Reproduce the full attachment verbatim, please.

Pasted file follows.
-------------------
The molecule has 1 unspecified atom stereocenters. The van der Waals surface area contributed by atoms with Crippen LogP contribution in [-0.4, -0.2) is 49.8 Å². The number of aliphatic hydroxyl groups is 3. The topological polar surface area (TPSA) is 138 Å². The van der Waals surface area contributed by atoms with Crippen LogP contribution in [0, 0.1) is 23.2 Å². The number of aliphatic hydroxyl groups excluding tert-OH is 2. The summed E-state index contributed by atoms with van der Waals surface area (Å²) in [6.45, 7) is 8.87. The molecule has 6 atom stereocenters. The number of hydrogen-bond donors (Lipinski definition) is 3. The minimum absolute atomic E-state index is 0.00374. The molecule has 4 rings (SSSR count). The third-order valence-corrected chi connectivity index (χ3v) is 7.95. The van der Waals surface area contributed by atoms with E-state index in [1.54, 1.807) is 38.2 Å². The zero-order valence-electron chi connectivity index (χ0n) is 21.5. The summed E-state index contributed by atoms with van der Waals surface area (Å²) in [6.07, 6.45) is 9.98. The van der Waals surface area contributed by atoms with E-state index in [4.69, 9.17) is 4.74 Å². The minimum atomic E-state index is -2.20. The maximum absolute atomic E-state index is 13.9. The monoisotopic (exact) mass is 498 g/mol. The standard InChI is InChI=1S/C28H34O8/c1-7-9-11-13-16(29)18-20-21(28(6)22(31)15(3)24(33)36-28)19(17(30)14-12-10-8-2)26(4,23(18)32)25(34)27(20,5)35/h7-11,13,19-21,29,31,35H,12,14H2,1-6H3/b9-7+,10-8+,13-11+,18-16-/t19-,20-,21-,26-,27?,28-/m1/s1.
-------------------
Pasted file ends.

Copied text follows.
The molecule has 1 unspecified atom stereocenters. The van der Waals surface area contributed by atoms with Crippen LogP contribution in [-0.4, -0.2) is 49.8 Å². The number of aliphatic hydroxyl groups is 3. The topological polar surface area (TPSA) is 138 Å². The van der Waals surface area contributed by atoms with Crippen LogP contribution in [0, 0.1) is 23.2 Å². The number of aliphatic hydroxyl groups excluding tert-OH is 2. The summed E-state index contributed by atoms with van der Waals surface area (Å²) in [6.45, 7) is 8.87. The molecule has 6 atom stereocenters. The number of hydrogen-bond donors (Lipinski definition) is 3. The minimum absolute atomic E-state index is 0.00374. The molecule has 4 rings (SSSR count). The third-order valence-corrected chi connectivity index (χ3v) is 7.95. The van der Waals surface area contributed by atoms with E-state index in [1.54, 1.807) is 38.2 Å². The zero-order valence-electron chi connectivity index (χ0n) is 21.5. The summed E-state index contributed by atoms with van der Waals surface area (Å²) in [6.07, 6.45) is 9.98. The van der Waals surface area contributed by atoms with E-state index in [4.69, 9.17) is 4.74 Å². The minimum atomic E-state index is -2.20. The maximum absolute atomic E-state index is 13.9. The monoisotopic (exact) mass is 498 g/mol. The standard InChI is InChI=1S/C28H34O8/c1-7-9-11-13-16(29)18-20-21(28(6)22(31)15(3)24(33)36-28)19(17(30)14-12-10-8-2)26(4,23(18)32)25(34)27(20,5)35/h7-11,13,19-21,29,31,35H,12,14H2,1-6H3/b9-7+,10-8+,13-11+,18-16-/t19-,20-,21-,26-,27?,28-/m1/s1.